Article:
The whole thing was a surreal Mr Krabs meme, where advertising agency giants sat alongside people in their early twenties who had built staggering online empires from their bedrooms. It was the chaotic upheaval of everything, mirrored in the shambles of the event itself. Some winners had a stronger community message than others, including disability advocate and model Jessica Quinn and the team from Attitude, who won for their exceptional documentaries following “ordinary people living extraordinary lives”. Bafflingly, there was no ramp to the stage, forcing wheelchair users to accept their awards on the floor.
At around halftime, I checked back in with Tama Singh Vlogs, who was buzzing after getting How to Dad’s email address. “He typed it into my phone and everything.” He and his mates were planning a haka for their idol and sometime-collaborator Jimi Jackson in the event that he won the People’s Choice Award. In the toilet, I shared a malfunctioning hand dryer with beauty vlogger and former X Factor NZ online host Caito Potatoe. It was like the ‘suggested videos’ section come to life, except this time I wasn’t lying in bed eating chocolate chips straight from the jar. The people who I’ve watched make smoothies, draw on eyebrows and cry into their cameras were all around me.
The latter part of the awards flew by faster than a chimpanzee riding on a segway. Alice Brine won Post of the Year for her Facebook status about consent and accepted the award from her bathroom in London. How to Dad raked in more and responded with more suitably exquisite breakdancing. Shaaanxo thanked the crowd for the only award she’s ever won. Jimi Jackson took out the People’s Choice Award and got his haka, filmed from at least three angles. Kim Crossman wrapped things up, and the dinged-up polystyrene hashtag onstage was carried ceremonially through the crowd like an ancient Roman dignitary.
As people spilled onto the stage and towards the bar, the seas parted to reveal an online archangel, dressed from head to toe in white and literally radiating with #nofilter. It was travel Instagrammer Logan Dodds, aka the hot tradie, who seems to be in a new corner of the Earth, either underwater or atop a mountain, every day. I asked him why he does what he does. “I get a lot out of it for myself,” he said, earnestly swigging a beer. “I lost my dad at a young age. He never got to travel, so that’s a big part of my motivation to see as much as I can… People don’t see that side of it, they just see the photos and the videos.”
I found my new mate Tama Singh Vlogs again and asked him what he thought the point of all this malarkey was. “It’s freedom. It’s doing whatever you want, whenever you want and getting paid for it.” The boys quoted the famous mantra of another New Zealand social media star, Snapchatter William Waiirua. “If you are doing the mahi and getting the treats, those are words to live by.” They nodded sagely, before Jimi Jackson ran over excitedly shrieking that he’d just been verified on Instagram. “It means you’re like a real person,” Vasilios explained to me.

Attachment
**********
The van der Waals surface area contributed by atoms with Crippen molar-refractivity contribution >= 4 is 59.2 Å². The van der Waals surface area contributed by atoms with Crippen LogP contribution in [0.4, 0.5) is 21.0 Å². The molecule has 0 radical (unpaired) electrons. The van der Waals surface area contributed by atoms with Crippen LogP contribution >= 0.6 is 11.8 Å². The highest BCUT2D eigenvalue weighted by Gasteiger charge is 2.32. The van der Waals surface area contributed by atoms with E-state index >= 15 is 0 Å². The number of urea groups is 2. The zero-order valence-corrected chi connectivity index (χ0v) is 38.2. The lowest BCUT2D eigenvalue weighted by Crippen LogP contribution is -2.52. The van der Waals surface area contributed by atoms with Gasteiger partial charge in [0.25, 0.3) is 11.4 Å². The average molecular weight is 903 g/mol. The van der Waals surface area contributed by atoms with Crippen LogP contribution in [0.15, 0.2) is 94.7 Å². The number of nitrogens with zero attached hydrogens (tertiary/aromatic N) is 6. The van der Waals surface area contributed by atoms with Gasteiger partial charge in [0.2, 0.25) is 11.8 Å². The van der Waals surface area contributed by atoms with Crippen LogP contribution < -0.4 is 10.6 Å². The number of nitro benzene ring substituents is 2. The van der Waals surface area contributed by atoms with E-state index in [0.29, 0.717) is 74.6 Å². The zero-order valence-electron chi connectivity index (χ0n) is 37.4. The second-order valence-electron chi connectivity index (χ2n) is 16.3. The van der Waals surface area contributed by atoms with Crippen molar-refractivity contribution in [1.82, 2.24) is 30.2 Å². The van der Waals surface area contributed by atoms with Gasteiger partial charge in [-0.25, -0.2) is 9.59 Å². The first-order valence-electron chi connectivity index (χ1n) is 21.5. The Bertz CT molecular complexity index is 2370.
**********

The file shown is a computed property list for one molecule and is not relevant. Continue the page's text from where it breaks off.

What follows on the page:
After spitting out some humiliating drivel to Shaaanxo about how relaxing I’ve found her eyeshadow tutorials – and her looking at me like I had just suggested dark brown lip liner and frosted lip gloss was due a comeback – I headed over to introduce myself to the big Jimi J himself. I have, after all, made a friendly cameo in one of his friendly videos. We’ve basically collaborated. I was channeling the strength of my favourite social media star Militant Rooster, almost certainly on a noble death march through the carpark of hell.
Having amassed a Facebook following that’s nearly three times as big as the official page for delicious Tim Tams, there was no denying that Jimi had tonnes of charisma and was a lot more considered than his cavalier online persona would let on. He was willing to chat to me off the record, but the pleasantries weren’t to last very long. When I brought up his controversy from earlier this year, I got what those in the social media business might call a tremendous ‘thumbs down’. Sheesh, it’s like nobody wants to talk about their blackface scandals at parties anymore!
Several minutes later, a irate member from his management at Johnson and Laird stormed over, alleging that I had been recording the talent without their permission. I hadn’t, but she still felt the need to check my phone to find these imaginary teapot tapes. It’s worth pointing out that the very same thing happened when Madeleine Chapman attended the Max Key VIP experience earlier this year. The irony of this frothing paranoia in a room full of people who were recording and broadcasting every second of their night – without a moment’s consideration for consent or release – was seemingly lost.
I felt the acute spidey sense all the way down my spine and deep into my shallow grave that I was no longer welcome, and left past the deflating balloons into the bracing night. Standing outside in the wind was cheery old Kimberley Crossman, waiting to get picked up by her mum. Across the road, Supreme Award influencer of the night How to Dad comically chased an Uber down the street in his jandals and stubbies. It was a beautiful scene to finish the evening – if only someone had been there to record it.
Johnson and Laird responds: The incident to which you’ve referred was due to the action of a valued team member who, in the heat of the moment, made an ill-informed decision. We thoroughly respect Alex Casey and we unreservedly apologise to her for any offence caused.